4. The chroma keyer of claim 3 wherein the combining means comprises:
first means for subtracting the fringe chrominance signal from the foreground video signal to produce a first modified foreground video signal; and
second means for subtracting a luminance signal from the first modified foreground video signal to produce the shaped foreground video signal, the luminance signal being a function of the primary chroma key signal.
5. The chroma keyer of claim 4 wherein the combining means further comprises:
third means for generating a suppression chrominance signal as a function of the primary chroma key signal; and
third means for subtracting the suppression chrominance signal from the first modified foreground video signal to produce a second modified foreground video signal for input to the second subtracting means.
6. The chroma keyer of claim 3 wherein the combining means comprises:
first means for subtracting a luminance signal from the foreground video signal to produce a first modified foreground video signal, the luminance signal being a function of the primary chroma key signal; and
second means for subtracting the fringe chrominance signal from the first modified foreground video signal to produce the shaped foreground video signal.
7. The chroma keyer of claim 6 wherein the combining means further comprises:
third means for generating a suppression chrominance signal as a function of the primary chroma key signal; and
third means for subtracting the suppression chrominance signal from the first modified foreground video signal to produce a second modified foreground video signal for input to the second subtracting means.
8. The chroma keyer of claim 3 wherein the combining means comprises:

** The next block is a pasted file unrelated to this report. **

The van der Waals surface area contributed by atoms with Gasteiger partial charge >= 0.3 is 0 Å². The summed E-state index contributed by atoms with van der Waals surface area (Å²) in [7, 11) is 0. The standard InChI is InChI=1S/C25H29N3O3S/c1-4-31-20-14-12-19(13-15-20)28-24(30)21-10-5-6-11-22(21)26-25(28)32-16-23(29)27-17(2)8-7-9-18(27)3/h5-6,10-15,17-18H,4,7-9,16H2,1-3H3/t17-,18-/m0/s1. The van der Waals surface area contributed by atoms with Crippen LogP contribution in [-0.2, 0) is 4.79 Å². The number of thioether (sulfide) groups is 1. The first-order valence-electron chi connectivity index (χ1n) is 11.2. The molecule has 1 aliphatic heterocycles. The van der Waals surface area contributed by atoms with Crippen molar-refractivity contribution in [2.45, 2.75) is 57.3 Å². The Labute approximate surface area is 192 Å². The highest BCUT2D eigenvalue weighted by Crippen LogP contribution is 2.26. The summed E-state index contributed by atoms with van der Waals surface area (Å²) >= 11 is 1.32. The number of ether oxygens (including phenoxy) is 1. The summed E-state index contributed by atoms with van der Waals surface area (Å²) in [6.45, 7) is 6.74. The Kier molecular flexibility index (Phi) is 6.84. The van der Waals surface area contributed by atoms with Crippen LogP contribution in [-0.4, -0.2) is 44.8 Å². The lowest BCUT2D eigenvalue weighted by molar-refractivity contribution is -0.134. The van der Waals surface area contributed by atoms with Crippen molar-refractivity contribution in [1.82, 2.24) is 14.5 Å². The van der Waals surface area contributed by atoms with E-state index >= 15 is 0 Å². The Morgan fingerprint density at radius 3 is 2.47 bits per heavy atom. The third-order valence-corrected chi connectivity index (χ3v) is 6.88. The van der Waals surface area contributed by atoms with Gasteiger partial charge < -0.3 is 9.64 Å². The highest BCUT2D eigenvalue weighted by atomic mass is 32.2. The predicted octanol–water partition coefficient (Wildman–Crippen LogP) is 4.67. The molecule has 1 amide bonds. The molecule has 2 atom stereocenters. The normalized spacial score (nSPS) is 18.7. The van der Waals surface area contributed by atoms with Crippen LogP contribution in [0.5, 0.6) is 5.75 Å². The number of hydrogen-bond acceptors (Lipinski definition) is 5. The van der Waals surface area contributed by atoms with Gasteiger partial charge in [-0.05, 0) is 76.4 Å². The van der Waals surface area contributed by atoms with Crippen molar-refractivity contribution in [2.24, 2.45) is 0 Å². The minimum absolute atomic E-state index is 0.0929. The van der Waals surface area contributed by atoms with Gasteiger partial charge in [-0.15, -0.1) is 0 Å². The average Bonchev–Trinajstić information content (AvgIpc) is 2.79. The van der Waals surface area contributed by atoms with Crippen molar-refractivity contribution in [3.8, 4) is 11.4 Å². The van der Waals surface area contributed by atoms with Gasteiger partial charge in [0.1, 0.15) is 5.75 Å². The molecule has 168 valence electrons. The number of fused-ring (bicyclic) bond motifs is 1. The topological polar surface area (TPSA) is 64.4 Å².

third means for generating a suppression chrominance signal as a function of the primary chroma key signal;
first means for subtracting the suppression chrominance signal from the foreground video signal to produce a first modified foreground video signal;
second means for subtracting the fringe chrominance signal from the first modified foreground video signal to produce a second modified foreground video signal; and
third means for subtracting a luminance signal from the second modified foreground video signal to produce the shaped foreground video signal, the luminance signal being a function of the primary chroma key signal.
9. The chroma keyer of claim 3 wherein the combining means comprises:
third means for generating a suppression chrominance signal as a function of the primary chroma key signal;
first means for subtracting the suppression chrominance signal from the foreground video signal to produce a first modified foreground video signal;
second means for subtracting a luminance signal from the first modified foreground video signal to produce a second foreground video signal, the luminance signal being a function of the primary chroma key signal; and